10 Things You Can Do to Help Your Community Right Now

Updated: Mar. 25, 2020

To help you (and your neighbors) get through these challenging times, we've come up with some easy ideas to boost your community's spirits while keeping your social distance.

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Woman's hand is holding a take away fresh salad in a lunch box. Gourmet conception.
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Pick up Dinner from a Local Restaurant

Give your favorite restaurant a much-needed boost by ordering takeout. While many states have rightfully restricted dine-in eating, you can still get food delivered or taken to-go in a lot of places. This gesture helps restaurant employees put food on their own tables, too.

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Cropped shot a senior woman sending a text while sitting in her living room at home
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Check on Your Neighbors

Making someone’s day is just a phone call away. Now, more than ever, it’s important to check in on our neighbors—especially those who are elderly or immunocompromised. Give them a ring to see if they need someone to pick up groceries or run to the pharmacy—or just to say hello.

Psst! See why people are putting their Christmas lights back up.

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Close up of a female hand swiping a credit card or gift card through a reader attached to a digital tablet.
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Buy Gift Cards to Small Businesses

Local economies are hurting. So if there’s a restaurant, coffee shop, salon, florist, antique store or other small business that you frequent, consider buying a gift card that you can use later. This small gesture puts cash in the pockets of business owners now—helping them stay afloat during these trying times—and lets you enjoy a treat later. Think of it as an interest-free loan from one neighbor to another.

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Giving free books exchange to others in the city. Small hand made wooden house with shelves for educational purpose.
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Stock a Little Free Pantry

If you have excess goods, consider paying it forward to those in need. Many communities support Little Free Pantries that are stocked by neighbors, for neighbors. Find a project near you, then fill it with canned goods, paper products and other non-perishables. (Check out our expert tips on how to stock a pantry.) You can also donate to larger food relief organizations like Feeding America. Contact your local food pantry to find out what items and resources they need most right now.

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Wait to Do Your Shopping

Many retailers are reserving the first few hours of the day for certain guests (including the elderly and hospital workers) to do their shopping when the store is clean and less crowded. Respect these guidelines, and encourage your local stores to set similar hours if they haven’t already.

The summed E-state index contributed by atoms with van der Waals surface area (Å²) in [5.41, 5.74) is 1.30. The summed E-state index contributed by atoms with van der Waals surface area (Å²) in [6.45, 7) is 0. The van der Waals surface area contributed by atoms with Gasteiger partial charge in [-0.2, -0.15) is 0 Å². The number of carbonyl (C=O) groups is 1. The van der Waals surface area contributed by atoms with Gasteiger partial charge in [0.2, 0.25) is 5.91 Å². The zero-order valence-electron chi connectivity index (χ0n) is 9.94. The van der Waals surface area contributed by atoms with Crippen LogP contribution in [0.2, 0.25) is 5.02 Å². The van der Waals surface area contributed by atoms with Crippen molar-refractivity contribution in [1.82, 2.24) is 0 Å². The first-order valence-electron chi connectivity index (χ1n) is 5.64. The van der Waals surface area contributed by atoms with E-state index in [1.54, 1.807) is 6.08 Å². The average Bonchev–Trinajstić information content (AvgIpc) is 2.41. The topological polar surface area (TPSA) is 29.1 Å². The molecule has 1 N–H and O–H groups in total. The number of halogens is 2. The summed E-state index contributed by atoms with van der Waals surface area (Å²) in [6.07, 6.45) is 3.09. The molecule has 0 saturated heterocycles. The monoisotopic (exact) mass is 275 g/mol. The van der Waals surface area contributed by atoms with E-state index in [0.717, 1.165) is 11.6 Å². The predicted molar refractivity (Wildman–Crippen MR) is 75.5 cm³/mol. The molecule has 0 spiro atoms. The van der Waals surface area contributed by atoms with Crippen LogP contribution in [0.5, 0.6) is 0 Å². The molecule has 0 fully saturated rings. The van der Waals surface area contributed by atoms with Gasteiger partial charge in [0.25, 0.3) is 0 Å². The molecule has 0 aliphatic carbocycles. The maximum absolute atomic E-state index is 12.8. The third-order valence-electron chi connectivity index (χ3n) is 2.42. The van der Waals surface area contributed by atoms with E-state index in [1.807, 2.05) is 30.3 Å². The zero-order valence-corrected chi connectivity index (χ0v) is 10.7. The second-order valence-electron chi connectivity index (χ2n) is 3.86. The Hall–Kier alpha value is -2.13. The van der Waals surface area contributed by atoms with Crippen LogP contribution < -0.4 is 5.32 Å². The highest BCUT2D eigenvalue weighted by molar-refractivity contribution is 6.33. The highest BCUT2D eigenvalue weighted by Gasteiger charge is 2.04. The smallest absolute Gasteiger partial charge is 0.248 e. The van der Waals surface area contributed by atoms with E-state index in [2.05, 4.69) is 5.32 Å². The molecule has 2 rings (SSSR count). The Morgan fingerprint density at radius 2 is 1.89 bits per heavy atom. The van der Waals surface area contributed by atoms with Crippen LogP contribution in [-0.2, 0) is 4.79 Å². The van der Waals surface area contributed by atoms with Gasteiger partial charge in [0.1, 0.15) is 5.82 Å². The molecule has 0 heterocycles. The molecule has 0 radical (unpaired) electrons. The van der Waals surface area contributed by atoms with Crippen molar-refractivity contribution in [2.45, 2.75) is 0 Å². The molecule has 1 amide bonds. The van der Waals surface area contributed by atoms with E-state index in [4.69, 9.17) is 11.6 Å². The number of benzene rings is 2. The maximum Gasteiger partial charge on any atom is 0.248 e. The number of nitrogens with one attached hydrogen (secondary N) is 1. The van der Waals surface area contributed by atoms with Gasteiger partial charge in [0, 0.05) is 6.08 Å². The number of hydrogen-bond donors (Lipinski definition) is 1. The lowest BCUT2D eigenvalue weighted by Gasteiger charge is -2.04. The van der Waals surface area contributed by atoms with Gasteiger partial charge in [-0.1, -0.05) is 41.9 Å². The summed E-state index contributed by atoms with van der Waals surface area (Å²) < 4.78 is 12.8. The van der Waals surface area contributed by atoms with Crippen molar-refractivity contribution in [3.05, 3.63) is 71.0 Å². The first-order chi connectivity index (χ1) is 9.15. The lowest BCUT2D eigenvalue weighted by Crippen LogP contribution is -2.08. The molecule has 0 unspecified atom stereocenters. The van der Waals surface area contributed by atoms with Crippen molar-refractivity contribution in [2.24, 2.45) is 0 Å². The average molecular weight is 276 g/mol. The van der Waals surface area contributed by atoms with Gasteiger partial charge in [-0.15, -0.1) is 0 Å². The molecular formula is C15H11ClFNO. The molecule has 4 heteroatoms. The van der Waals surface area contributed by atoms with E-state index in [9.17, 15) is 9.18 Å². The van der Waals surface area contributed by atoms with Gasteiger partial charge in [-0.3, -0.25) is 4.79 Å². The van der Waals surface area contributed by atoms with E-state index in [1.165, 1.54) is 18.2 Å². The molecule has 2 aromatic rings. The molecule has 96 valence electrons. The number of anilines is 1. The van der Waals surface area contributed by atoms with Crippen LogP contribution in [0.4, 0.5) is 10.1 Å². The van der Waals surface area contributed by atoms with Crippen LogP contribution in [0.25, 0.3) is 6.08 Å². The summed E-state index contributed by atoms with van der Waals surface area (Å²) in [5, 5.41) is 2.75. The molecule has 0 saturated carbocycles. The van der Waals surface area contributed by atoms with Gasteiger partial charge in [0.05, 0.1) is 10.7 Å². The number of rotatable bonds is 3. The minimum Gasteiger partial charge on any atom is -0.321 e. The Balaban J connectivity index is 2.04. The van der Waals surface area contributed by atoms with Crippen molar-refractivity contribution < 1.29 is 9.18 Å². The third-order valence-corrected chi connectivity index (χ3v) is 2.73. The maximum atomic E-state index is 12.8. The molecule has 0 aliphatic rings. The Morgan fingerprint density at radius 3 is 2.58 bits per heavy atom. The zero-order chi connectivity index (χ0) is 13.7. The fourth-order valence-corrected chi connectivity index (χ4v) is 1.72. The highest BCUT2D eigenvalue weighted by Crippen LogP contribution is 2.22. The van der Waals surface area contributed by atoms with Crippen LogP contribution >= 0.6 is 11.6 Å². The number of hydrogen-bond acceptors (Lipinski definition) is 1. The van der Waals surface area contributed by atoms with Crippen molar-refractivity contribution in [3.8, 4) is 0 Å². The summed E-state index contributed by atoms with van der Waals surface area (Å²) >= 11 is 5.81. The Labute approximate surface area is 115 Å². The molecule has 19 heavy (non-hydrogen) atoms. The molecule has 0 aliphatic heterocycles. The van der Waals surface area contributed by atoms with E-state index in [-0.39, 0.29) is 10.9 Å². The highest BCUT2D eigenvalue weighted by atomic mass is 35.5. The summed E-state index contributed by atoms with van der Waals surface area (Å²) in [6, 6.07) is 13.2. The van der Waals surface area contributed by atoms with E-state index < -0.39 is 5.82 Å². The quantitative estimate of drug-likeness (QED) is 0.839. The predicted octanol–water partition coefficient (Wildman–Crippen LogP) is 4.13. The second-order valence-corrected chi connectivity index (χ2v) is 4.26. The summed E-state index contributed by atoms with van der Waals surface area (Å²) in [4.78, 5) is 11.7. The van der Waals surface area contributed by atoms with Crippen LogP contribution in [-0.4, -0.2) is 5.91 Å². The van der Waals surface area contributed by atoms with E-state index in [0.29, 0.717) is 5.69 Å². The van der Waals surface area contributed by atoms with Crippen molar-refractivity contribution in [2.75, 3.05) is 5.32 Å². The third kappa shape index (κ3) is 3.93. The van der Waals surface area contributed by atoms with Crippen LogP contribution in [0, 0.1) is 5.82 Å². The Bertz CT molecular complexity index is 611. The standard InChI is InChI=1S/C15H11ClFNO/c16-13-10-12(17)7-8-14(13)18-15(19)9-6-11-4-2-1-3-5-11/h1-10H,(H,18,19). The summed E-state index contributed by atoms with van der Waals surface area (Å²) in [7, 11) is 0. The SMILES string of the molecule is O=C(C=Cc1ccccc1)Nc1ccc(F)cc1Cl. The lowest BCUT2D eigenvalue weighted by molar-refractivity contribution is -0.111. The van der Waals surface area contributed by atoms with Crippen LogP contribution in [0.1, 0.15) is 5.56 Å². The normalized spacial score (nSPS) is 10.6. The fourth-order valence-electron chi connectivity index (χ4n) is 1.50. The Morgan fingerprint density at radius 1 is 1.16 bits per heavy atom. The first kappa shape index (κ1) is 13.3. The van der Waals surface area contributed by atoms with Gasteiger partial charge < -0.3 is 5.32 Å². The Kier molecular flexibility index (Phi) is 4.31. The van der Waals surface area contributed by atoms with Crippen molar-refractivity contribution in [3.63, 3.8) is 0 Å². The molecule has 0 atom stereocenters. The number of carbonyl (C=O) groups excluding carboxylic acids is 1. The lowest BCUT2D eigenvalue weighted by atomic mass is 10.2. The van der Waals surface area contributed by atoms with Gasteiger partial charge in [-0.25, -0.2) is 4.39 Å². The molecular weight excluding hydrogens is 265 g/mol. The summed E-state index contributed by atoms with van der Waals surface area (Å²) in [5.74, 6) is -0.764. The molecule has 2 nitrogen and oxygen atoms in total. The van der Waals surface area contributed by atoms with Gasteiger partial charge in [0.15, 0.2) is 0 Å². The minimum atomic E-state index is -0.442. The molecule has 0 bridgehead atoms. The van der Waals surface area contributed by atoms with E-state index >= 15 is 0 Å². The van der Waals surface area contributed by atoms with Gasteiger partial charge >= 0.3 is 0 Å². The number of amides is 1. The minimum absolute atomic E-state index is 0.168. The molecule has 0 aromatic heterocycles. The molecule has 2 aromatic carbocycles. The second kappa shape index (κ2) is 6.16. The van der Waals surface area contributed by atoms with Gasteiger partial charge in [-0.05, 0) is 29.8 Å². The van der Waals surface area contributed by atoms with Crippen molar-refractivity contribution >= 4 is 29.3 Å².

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Woman using cellphone and laptop inside house and drinking coffee / tea.
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Share Recipes—Virtually!

While you can’t host a potluck at the moment, you can still post about the yummy monkey bread you made this morning with your kids. Create a Facebook group or text chat with friends, family and neighbors where you can post recipes and photos of all the treats you’re whipping up. This is a great way to keep everyone connected. (You can join our online baking community, too.)

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A man removes plastic from the forest, cleans the forest, ecology of the environment, forest pollution, cleaning the flora
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Take a Clean-up Walk

Yes, it’s safe to take a walk while social distancing. (Just make sure you stay six to eight feet away from any other pedestrians). Make the most of your time outdoors by picking up litter. Not only will you help to beautify the community, you’ll make it safer for wildlife, too. Don’t forget to bring a bag, wear gloves and carry a trash picker if you have one.

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Child doing homework and writing story essay. Elementary or primary school class. Closeup of hands and colorful pencils.
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Write Letters to a Local Nursing Home

Spread a little cheer to the community members who need it most. Since most nursing homes are no longer accepting visitors, make someone’s day with a hand-written note or card. Bonus: This is a great craft project for little ones who are at home all day.

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Kitchen cleaning supplies

Get a Head Start on Spring Cleaning

Put all of your extra time at home to good use. Now is the perfect time to dig through closets, cupboards—maybe even the basement—for items you no longer use. Before you load up your car, call your local thrift shop or shelter to find out if they’re accepting donations. If they’re not, you’ll have a whole bunch of supplies ready to go when life is back to normal. Check out our spring cleaning checklist here.

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Blood donor at donation, transfusion. Closeup blood donor squeezes the bouncy ball in the form of heart in his hand. Healthcare and charity. Concept image for World blood donor day-June 14.
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Donate Blood

If you are healthy and able, consider donating blood. Many community drives have been canceled, resulting in fewer donors. And hospitals are running short on blood supplies at a time when they need them most. To make an appointment, visit redcrossblood.org.